In Denmark I am currently doing a double BA in International Communication and Multimedia – a programme I now wish I had done more research on before I enrolled, as I love the Communications, but what I thought would be an exciting Media degree in Web Design, Graphics and Advertising soon became a realization that I would spend the next four years sorely coding and programming. The amazing thing about my programme is that come fourth semester, all students must complete an internship abroad or study abroad to pass the semester. The school offered to help us get into other European schools, of which I was accepted into the university of Milan on a Communications scholarship, but soon after realized that what they were giving us was an amazing opportunity to go abroad, try something new and crazy, and get real life experience. So I did just that – I ditched the semester in Italy and applied for an internship in the farthest away, most exotic and culturally enriching country I could think of: China.
After a gruelling 25 hours of traveling from Copenhagen to Zurich to Hong Kong, I finally arrived in beautiful Zhuhai. The first thing that hit me was the incredible heat and humidity – having straightened my hair before I left Denmark I could suddenly feel my natural curls spring back to life with that first step off the boat. As I’ve only been in China for about a day and a half, I haven’t seen much, but what I have seen thus far is a beautiful and clean city, with extremely friendly people and exciting things all around. My first day was amazing, the weather was beautiful, blue sky, sun shining, and I got to meet the Zhuhai team and was taken out for a fantastic welcome lunch at a local restaurant just down the street from the office. I was able to go home after lunch and have the rest of the day off, to which I had planned to walk around and get my bearings, however having slept for two hours the night before I went up to the apartment to leave my laptop and instead fell asleep almost instantly. From then I had the pleasure of going to dinner with ten other interns and was able to enjoy my first dinner in China with a room full of enthusiastic and interesting interns with similar life experiences. Although I’ve regularly been to other third world countries before and consider myself a seasoned traveler with all the little tricks, I still have so many things to learn here in China; how to use chopsticks without feeling like a fool, for example. I’m really excited for my future adventure in China.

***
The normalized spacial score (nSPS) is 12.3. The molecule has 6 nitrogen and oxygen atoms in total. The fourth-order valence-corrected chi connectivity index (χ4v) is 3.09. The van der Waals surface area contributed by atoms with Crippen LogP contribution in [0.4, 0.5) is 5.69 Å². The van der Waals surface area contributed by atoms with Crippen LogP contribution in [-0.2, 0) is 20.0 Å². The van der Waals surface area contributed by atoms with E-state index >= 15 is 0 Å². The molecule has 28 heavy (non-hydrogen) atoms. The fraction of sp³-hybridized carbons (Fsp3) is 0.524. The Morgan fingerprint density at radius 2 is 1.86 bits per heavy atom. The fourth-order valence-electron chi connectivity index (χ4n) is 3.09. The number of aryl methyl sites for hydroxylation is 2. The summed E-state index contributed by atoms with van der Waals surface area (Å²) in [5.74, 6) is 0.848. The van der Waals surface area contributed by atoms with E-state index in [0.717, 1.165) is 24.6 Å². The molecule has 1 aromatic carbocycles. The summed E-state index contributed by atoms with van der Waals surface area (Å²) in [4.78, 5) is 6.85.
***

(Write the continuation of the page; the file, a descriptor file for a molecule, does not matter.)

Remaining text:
Last Saturday, we had a new InternChina Event I want to tell you about. We invited interns and friends to Jenny’s apartment to learn how to make Dumplings/Jiaozi/饺子. As you might know, Jenny and me learned how to make them a couple of weeks ago (read all about it in this (German) blog), so of course we also wanted to impress our teachers Lizy and Richard with our skills.